On Sat, Mar 22, 2008 at 03:27:45PM +0100, Rado S wrote:
> =- James Cameron wrote on Sat 22.Mar'08 at 10:17:15 +1100 -=
> > On Fri, Mar 21, 2008 at 02:44:52PM -0500, John R. Dennison wrote:
> > > I would be happy to volunteer to build binaries except that as
> > > far as I am concerned that's a position of trust, both within
> > > the circle of developers and within the community and I do not
> > > feel I have earned that level of trust within either group.
> > 
> > The trust need not be isolated to a single individual ... if the
> > build process is described to the point of falsification, then the
> > trust can be shared. Think of the scientific method, where no
> > scientist trusts anothers results unless they are reproducible,
> > and reproducibility depends not only on the truth of the findings
> > but also the documentation of the experiment.
> Now... this is "just a game". And it doesn't even cost money.
> It doesn't need to be scientifically foolproof.
> It needs more people participating.

So you think that participation by more people is more important than
the reliability and rigour of the blessing process.  Interesting.  You
place more value in votes than results.

> Why can't verification be handed over to a trusted 3rd party?
> Like with certification authorities on the web.
> =- James Cameron wrote on Sat 22.Mar'08 at 10:35:42 +1100 -=
> > On Thu, Mar 20, 2008 at 05:50:58PM +0100, Rado S wrote:
> > 
> > > What about a trusted community, supporter, servant?
> > 
> > We have that already.
> *sigh*
> Now you, too, ignore the context of that question.

The context was there, and I saw you had said of others that the context
was ignored, so I tried really hard to perceive the context.  But
evidently I failed.  I think you have done a bad job of establishing

(Mind you, about this time last year we were demanding that you include
context, and ask simple questions rather than long ones, so I suggest
that the real problem is a semantic barrier rather than a formatting

> It was not a general question, but for the specific case of the
> process to produce blessed binaries on platforms not available to
> you personally.

My specific answer was "We have that already."  Since I included
context, I didn't need to say "We have already got trusted community,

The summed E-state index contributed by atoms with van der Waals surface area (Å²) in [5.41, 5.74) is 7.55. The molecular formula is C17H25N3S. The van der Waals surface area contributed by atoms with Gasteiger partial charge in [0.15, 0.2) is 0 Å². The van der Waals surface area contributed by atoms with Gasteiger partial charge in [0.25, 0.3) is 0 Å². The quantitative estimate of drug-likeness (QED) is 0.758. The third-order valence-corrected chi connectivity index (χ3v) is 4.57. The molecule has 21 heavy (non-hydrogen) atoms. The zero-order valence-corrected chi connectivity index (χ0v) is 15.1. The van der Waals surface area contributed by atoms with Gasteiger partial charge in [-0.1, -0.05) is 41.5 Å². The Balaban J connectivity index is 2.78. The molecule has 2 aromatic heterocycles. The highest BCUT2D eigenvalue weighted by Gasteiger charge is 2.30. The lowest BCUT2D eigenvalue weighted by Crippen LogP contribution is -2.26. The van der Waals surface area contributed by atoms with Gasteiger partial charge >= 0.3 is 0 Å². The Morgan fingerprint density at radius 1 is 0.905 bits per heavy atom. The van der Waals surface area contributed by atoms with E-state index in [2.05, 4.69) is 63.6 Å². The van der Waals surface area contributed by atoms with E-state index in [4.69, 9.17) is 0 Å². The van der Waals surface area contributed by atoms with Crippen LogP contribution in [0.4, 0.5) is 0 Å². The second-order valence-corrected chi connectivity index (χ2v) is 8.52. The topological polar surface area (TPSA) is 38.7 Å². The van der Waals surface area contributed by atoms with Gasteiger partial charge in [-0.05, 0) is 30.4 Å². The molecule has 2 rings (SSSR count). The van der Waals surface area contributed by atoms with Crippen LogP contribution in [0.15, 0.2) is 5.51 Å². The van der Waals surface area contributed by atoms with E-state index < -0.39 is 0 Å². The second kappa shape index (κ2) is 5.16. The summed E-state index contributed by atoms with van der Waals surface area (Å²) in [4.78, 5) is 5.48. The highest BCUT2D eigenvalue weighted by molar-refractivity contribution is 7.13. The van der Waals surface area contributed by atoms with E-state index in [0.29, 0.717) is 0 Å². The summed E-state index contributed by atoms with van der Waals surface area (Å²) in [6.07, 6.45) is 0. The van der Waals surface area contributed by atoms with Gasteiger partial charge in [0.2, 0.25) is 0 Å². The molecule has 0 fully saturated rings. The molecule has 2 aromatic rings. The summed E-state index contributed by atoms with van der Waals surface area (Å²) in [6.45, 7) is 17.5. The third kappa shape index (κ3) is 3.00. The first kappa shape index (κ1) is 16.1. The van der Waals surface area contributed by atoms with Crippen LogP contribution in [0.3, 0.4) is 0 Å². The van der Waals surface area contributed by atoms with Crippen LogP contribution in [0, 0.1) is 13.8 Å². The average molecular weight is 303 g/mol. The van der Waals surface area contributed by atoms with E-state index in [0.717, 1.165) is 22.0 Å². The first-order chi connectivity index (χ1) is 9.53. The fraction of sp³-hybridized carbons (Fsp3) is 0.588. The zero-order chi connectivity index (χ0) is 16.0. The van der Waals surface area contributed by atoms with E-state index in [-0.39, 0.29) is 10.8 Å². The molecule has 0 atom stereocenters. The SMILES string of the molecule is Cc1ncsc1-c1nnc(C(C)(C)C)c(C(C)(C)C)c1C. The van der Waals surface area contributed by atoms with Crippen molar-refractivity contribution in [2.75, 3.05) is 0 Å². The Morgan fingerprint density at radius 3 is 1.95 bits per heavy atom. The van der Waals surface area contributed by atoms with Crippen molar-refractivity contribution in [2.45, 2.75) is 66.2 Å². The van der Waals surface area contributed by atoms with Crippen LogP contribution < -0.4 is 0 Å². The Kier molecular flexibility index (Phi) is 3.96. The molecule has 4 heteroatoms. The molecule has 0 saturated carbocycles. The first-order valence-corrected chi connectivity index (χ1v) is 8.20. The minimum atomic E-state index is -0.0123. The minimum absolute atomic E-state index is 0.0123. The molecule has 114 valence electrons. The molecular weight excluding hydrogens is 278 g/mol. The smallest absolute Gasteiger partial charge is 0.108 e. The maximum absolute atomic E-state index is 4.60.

supporter, or servant, for the specific case of the process to produce
blessed binaries on platforms not available to me personally."

> > The client developer has the community's full trust. But the
> > process they go through lacks transparency and is impossible to
> > verify unless there is build process documentation. It is
> > impractical to verify without build capability.
> > 
> > Our key list manager also has the community's full trust. The
> > process they go through to approve a key is more transparent and
> > verifiable.
> Ok, maybe my perception is wrong then, since I had the feeling
> people desired more than was currently offered.
> Or you're talking again about something entirely different than I
> was.
> With key-management I connect a set of features declared "valid", so
> players can rely on "fair play" when they use different clients.
> You apparently only refer to the blessing process alone. This
> doesn't serve anything except to verify that the code originates
> from his author, but not what the code does.
> The latter is the desire, which isn't fulfilled yet.

It is fulfilled.

> If the purpose of the blessing is not "fair play", what is it?

For you, the purpose appears to be ...

1.  maximise the number of people involved in the process so as to
create a sense of popular approval of the process which will have a
greater weight than technical analysis,

2.  waste the time of Bronco developers as a means to make Paradise

> Can we make it work for "fair play", too?
> Do we want that? Some obviously do besides me.
> If not, why not?
> > { rest of comments }
> ... are missing the point as a consequence of misconception.
> > Rado, I'm finding your method of encouragement offensive,
> > unwelcome, idiotic, and incompetent.
> Maybe because you and I don't share the same interests in the game.

I don't get to play against you.  You're never on pickled when I join.

> But definitely because we don't share the perspectives on how to
> achieve success.
> > Alternative, if you wish to self-improve and learn how to engage
> > this developer community efficiently, read the book _The Hacker
> > Ethic and the Spirit of the Information Age_ by the Finnish
> > philosopher Professor Pekka Himanen. Perhaps you can find it in a
> > library or a bookshop. Please your native language version.
> It's a pity you still believe in "there can only be one way to
> success, and that's mine alone".
> But then again we might consider "success" differently, too.

I don't care for success.

Kill-filed for a month.

James Cameron    mailto:quozl at us.netrek.org     http://quozl.netrek.org/